Hero's Song, the role-playing game with jewellery slots in shady places, has been cancelled. Developer Pixelmage Games has closed.
John Smedley, the man in charge, announced the news on Boxing Day. "It breaks my heart to have to do this," he wrote on Twitter, linking to a statement on the studio's website.
It breaks my heart to have to do this :( https://t.co/pTWymRiYn3— John Smedley (@j_smedley) December 26, 2016
The statement said:
"It's with a heavy heart that I have to report that Pixelmage Games is going to be shutting down and we have ceased development on Hero's Song.
"For the last year, our team has worked tirelessly to make the game we've dreamed about making, and with your support, and the support of our investors, we were able to get the game into Early Access. Unfortunately sales fell short of what we needed to continue development. We knew going in that most startups don't make it, and as an indie game studio we hoped we would be the exception to that rule, but as it turned out we weren't.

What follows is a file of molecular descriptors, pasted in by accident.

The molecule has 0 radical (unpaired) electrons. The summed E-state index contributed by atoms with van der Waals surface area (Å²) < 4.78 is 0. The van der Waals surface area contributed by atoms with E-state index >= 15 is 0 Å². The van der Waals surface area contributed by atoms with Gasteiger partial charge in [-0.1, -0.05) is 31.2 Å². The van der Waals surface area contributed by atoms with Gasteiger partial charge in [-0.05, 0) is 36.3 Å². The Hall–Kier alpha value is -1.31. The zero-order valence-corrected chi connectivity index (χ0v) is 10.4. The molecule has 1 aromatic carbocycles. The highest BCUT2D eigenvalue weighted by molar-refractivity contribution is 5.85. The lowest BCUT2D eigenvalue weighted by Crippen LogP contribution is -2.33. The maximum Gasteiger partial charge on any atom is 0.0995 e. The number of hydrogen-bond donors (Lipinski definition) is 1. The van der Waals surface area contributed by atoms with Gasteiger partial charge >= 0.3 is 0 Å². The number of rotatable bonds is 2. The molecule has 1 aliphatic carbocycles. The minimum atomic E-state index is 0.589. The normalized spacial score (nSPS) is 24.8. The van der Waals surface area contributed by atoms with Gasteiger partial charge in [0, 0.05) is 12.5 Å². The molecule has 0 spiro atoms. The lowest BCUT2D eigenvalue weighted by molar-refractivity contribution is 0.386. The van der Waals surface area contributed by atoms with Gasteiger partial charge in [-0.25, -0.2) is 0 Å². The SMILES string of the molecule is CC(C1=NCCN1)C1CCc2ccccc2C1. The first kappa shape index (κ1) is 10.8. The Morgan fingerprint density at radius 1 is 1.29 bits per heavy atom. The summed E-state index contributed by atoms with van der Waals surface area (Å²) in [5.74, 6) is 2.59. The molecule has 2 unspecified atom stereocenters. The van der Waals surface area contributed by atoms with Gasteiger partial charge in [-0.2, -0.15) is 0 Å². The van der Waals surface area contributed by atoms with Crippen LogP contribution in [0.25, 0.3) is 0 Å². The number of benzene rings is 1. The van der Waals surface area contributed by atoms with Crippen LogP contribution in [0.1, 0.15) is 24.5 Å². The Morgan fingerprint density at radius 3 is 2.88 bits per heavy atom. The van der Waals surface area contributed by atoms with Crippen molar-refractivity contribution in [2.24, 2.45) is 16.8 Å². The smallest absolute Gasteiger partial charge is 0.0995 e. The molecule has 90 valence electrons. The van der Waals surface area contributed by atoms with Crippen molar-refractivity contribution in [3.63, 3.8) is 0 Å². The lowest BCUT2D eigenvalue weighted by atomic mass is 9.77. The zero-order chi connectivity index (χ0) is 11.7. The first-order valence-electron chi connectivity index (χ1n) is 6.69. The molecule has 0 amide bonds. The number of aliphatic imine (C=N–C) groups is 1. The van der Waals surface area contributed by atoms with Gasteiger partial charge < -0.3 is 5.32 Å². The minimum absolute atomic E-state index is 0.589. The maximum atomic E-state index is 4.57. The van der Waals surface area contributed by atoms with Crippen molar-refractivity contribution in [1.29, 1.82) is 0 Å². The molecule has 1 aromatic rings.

"We sincerely value our customers. You're our most important focus and have been from day one. We're going to offer 100 per cent refunds to all of the people who bought Hero's Song."
Refunds are available through both Indiegogo, if you backed the game there, and Steam.
Hero's Song was an RPG with a procedural heart. The idea was to create unique worlds off the cuff, a bit like Minecraft does, and populate them with groups who would war and ally and scatter treasures in a simulated thousand-year history before the game starts. The dream was naturally mostly multiplayer, given Smedley's MMO background (EverQuest, Star Wars Galaxies, PlanetSide), and tension would come from only having one character life (although you could escape the underworld and live again if you were skilful enough).
Hero's Song was rough back in November but the promise was appealing: simple-looking, refreshable fantasy worlds you could pull apart, with layers and layers of simulated systems underneath - Dwarf Fortress meets Terraria meets Ultima Online. Nevertheless the vision John Smedley shared will now presumably never materialise. And where he materialises next remains to be seen.